I love to read about the Apostle Paul. I memorize his words, drink up his theology, and try to emulate his passion.
Simply put, Paul is my favorite writer. And as I was studying one of his letters recently, I realized that he has much to teach aspiring authors, especially those of us who want to glorify God through our work.
In Colossians 3, Paul gives nine tips (quoted from Eugene Peterson’s Bible paraphrase The Message, p. 428-429) that have helped me immensely as a writer:
1. Be content with obscurity. What wanna-be writer hasn’t dreamed of six-figure advances, bidding wars and movie-of-the-week deals? Yet Paul says the way to peace is to be happy doing what you’re doing—for the sheer pleasure of it.
2. Cultivate thankfulness. Often, I tend to see my writing life as a life of “have not’s”: I have not gotten a stellar book contract yet, and I have not made much money from this endeavor. Yet—I have the freedom to write (not a small thing, after 9/11), the joy of putting my ideas on paper, and the pleasure of seeing them in print in magazines.
3. Do your best. If I strive to be the most excellent writer I can be, my work will get noticed . . . eventually.
4. Wear love. Not many angry writers get published. Oh, there are the few exceptions, but the general rule is that editors don’t like to publish—and, therefore, put up with--divas. When I approach editors the way I’d like to be treated, (another Biblical concept) I find them much more willing to work with me, and even hand me future assignments.
5. Be gracious in speech. I recently got a rejection from a magazine after I’d sent them two rewrites on an article. I nursed my wounded pride for a while, and then called to ask graciously, “Could you give me a reason for this?”
6. Stay alert. As we all know, the market is constantly changing. I must stay abreast of trends through magazines, conferences and the Internet.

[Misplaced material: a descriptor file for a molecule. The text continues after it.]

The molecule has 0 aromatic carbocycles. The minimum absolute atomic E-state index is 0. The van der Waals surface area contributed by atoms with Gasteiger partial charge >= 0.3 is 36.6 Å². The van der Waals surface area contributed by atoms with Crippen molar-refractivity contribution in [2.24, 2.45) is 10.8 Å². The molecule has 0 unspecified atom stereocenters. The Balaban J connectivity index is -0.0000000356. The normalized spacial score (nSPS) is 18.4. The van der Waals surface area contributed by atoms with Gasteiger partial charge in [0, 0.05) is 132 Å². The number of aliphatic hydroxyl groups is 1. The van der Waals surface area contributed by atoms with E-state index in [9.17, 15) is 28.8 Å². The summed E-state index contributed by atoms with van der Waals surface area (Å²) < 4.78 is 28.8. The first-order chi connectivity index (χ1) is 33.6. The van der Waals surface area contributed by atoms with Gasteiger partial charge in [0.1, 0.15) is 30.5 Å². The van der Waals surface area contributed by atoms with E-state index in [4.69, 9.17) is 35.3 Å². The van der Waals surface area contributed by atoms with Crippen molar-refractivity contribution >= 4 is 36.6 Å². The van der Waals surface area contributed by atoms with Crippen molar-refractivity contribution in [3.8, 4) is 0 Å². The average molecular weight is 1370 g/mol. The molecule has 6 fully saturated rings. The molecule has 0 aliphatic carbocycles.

7. Bring out the best in others. When I was a pre-teen, I had an uncle in publishing who showed me how to get started. Now I like to mentor aspiring writers. Helping others is part of yet another biblical mandate: “To whom much is given, much is required.”
8. Pray all the time. Paul doesn’t have to remind me about this one—I pray when I’m writing (“Oh, please give me the words”), when I’m re-writing (“Oh, give me the other words!”), and after I’ve submitted (“Please don’t let them hate this”) Sometimes I feel a bit like Sally Field receiving her Oscar (“They like me!”) when I tear open an envelope and find an acceptance letter—but I’m also praying, “Thank you!”
9. Don’t suppress the Spirit. While Paul is talking to his fellow Christians about the
Holy Spirit, I also believe all writers must work to avoid suppressing our own
spirits—our personalities--when an editor asks us to rework a piece. We must let our own voices ring!
Whether he was exhorting, rebuking or affirming his readers, Paul definitely had a distinctive tone--which is something I am working on in my own writing.
My favorite "Paul passage" has an encouraging tone. God led me to it one evening after I had gotten three rejections in the same week, all from publishers I was longing to work with. From I Thessalonians 5: "God didn't set us up for an angry rejection but for salvation by our Master, Jesus Christ . . . So speak [or write!] encouraging words to one another. Build up hope, so you'll all be together in this . . . Be cheerful no matter what; pray all the time; thank God no matter what happens . . .The One who called you is completely dependable. If He said it, He'll do it!" (The Message)
So write like there's no tomorrow, pray constantly, and remember: what He said, He'll do—even through you.
www.denadyer.typepad.com (Amazing Grace-land, my blog)